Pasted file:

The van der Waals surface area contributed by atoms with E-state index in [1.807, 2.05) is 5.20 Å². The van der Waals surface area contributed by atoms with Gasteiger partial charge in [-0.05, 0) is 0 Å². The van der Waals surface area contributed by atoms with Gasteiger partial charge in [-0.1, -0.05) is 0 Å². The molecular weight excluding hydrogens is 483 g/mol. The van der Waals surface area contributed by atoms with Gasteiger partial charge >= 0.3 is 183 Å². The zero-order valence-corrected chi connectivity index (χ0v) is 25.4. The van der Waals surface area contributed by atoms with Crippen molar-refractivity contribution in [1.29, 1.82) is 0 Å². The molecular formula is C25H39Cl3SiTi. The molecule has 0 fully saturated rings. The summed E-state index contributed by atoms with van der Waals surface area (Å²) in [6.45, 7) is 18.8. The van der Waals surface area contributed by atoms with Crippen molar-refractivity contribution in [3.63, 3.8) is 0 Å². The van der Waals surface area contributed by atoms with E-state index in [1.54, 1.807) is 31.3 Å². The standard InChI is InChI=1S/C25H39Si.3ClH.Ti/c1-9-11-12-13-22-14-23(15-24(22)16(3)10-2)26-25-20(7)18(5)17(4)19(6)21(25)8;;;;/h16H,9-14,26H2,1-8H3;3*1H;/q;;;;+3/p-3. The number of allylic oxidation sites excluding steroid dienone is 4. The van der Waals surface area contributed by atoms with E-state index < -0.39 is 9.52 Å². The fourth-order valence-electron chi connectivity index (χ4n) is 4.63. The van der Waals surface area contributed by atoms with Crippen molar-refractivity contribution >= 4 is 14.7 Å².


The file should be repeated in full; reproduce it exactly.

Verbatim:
The van der Waals surface area contributed by atoms with E-state index in [1.807, 2.05) is 5.20 Å². The van der Waals surface area contributed by atoms with Gasteiger partial charge in [-0.05, 0) is 0 Å². The van der Waals surface area contributed by atoms with Gasteiger partial charge in [-0.1, -0.05) is 0 Å². The molecular weight excluding hydrogens is 483 g/mol. The van der Waals surface area contributed by atoms with Gasteiger partial charge >= 0.3 is 183 Å². The zero-order valence-corrected chi connectivity index (χ0v) is 25.4. The van der Waals surface area contributed by atoms with Crippen molar-refractivity contribution in [1.29, 1.82) is 0 Å². The molecular formula is C25H39Cl3SiTi. The molecule has 0 fully saturated rings. The summed E-state index contributed by atoms with van der Waals surface area (Å²) in [6.45, 7) is 18.8. The van der Waals surface area contributed by atoms with Crippen molar-refractivity contribution in [3.63, 3.8) is 0 Å². The van der Waals surface area contributed by atoms with E-state index in [1.54, 1.807) is 31.3 Å². The standard InChI is InChI=1S/C25H39Si.3ClH.Ti/c1-9-11-12-13-22-14-23(15-24(22)16(3)10-2)26-25-20(7)18(5)17(4)19(6)21(25)8;;;;/h16H,9-14,26H2,1-8H3;3*1H;/q;;;;+3/p-3. The number of allylic oxidation sites excluding steroid dienone is 4. The van der Waals surface area contributed by atoms with E-state index < -0.39 is 9.52 Å². The fourth-order valence-electron chi connectivity index (χ4n) is 4.63. The van der Waals surface area contributed by atoms with Crippen molar-refractivity contribution >= 4 is 14.7 Å².